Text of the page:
Is Your Hair Loss from Dieting?

Is Your Diet Causing Your Hair Loss?

A lot of you have asked me about hair loss or hair thinning and what could be causing it. First, I think you should always talk to a dermatologist to see if there’s a medical reason for your hair loss. However, if you’ve noted hair loss within 1-2 years of trying to lose weight or changing your diet, it could be related.

Some Weight Loss Diets Can Lead to Hair Loss

Hair loss can occur when you don’t get enough proteins, minerals, vitamins and essential fatty acids.  So if you’re on a weight loss diet where you’re restricting healthy foods, it could lead you to have hair loss. This could include a lot of different diets such as ketogenic, no or low carb diets, calorie restriction diets, and intermittent fasting diets among many others. Basically, any diet that has you cutting back on fruits, vegetables, healthy proteins or healthy grains.

Is This Really True?

The studies I could find about this are limited, but if you haven’t been able to find any other cause for your hair loss, it’s worth considering.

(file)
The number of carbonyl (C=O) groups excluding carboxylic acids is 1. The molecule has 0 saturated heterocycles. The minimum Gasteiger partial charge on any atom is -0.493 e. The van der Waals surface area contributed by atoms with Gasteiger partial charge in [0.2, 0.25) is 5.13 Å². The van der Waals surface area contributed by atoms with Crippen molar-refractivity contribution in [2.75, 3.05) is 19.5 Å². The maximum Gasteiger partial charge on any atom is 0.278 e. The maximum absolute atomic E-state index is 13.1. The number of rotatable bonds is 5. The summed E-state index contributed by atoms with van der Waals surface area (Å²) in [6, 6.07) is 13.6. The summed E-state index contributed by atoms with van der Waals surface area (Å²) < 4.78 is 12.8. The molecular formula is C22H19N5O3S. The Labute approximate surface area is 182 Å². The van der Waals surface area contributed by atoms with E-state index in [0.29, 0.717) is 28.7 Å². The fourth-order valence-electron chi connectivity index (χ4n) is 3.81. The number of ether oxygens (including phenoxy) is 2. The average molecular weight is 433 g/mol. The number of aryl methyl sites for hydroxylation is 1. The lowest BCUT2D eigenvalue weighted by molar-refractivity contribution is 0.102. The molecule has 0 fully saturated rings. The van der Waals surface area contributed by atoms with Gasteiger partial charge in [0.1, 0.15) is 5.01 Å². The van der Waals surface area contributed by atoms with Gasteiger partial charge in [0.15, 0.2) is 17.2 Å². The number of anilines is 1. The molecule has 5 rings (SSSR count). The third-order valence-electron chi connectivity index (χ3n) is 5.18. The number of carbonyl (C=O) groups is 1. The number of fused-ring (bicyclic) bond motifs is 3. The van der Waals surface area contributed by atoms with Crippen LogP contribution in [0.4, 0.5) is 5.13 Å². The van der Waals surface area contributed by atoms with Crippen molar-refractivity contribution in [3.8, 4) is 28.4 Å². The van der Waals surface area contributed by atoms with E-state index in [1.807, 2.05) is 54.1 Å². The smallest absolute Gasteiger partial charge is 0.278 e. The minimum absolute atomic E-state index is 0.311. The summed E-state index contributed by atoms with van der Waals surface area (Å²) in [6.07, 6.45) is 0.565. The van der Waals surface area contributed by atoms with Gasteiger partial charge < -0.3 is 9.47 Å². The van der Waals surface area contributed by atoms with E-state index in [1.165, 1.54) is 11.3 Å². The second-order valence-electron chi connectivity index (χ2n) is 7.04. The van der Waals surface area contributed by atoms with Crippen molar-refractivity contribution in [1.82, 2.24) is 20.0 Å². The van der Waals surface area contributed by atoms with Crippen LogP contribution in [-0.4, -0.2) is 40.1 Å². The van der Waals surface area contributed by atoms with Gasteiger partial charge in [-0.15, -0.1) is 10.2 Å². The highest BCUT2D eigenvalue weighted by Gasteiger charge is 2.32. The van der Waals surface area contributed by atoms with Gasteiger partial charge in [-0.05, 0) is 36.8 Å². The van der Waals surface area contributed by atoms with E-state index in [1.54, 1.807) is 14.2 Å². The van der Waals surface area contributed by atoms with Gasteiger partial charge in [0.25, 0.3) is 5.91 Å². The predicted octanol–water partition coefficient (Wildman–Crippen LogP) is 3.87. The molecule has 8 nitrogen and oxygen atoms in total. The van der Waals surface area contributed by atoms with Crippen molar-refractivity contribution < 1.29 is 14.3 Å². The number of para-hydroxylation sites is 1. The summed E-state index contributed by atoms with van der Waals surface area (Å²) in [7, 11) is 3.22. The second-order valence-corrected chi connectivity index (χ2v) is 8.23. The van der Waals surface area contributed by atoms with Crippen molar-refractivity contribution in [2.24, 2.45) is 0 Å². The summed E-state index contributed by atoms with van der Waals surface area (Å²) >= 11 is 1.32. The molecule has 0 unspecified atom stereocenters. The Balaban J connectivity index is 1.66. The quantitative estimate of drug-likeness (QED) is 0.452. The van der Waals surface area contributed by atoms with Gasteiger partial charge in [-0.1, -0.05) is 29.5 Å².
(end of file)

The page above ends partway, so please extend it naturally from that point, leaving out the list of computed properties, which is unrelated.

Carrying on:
According to the studies I could find for healthy hair your diet should contain protein, healthy low glycemic index carbohydrates, vitamins (including vitamin C, B group, and A), and minerals (including zinc, iron, copper, selenium, silicate, magnesium and calcium). Before you run to GNC or Amazon and buy all these supplements, consider that the supplements may not work. As they note in this dermatology journal article trying supplements for vitamin, mineral, or protein deficiencies doesn’t seem to be effective for hair loss reversal. In some people it even made their hair loss worse.

What Can You Do About It?

If your hair loss is concerning to you it may be worth trying to change your diet. Obviously, the most effective thing to do would be to add back in whatever food you took out of your diet. This doesn’t mean add back cupcakes and cookies. It means add back the healthy food you took out. However, it’s possible this could cause you to gain the weight you lost. You have to decide if the hair loss is concerning enough for you to take this risk.

This is how you could try to add back in some of the healthy food you took out while trying to minimize the related weight gain:

  1. Try adding back the food you took out slowly, for example, one serving per day.
  2. If you’re on a diet that restricts the amount of food you’re eating (fasting or calorie restriction) try adding back one serving of low saturated fat protein first, for example, almonds, walnuts, and soy nuts. If you think protein is not the problem, then add back one serving of raw vegetables.
  3. If you’re on a ketogenic or low/no carb diet, then try adding back one serving of carbs that are lower in glycemic index.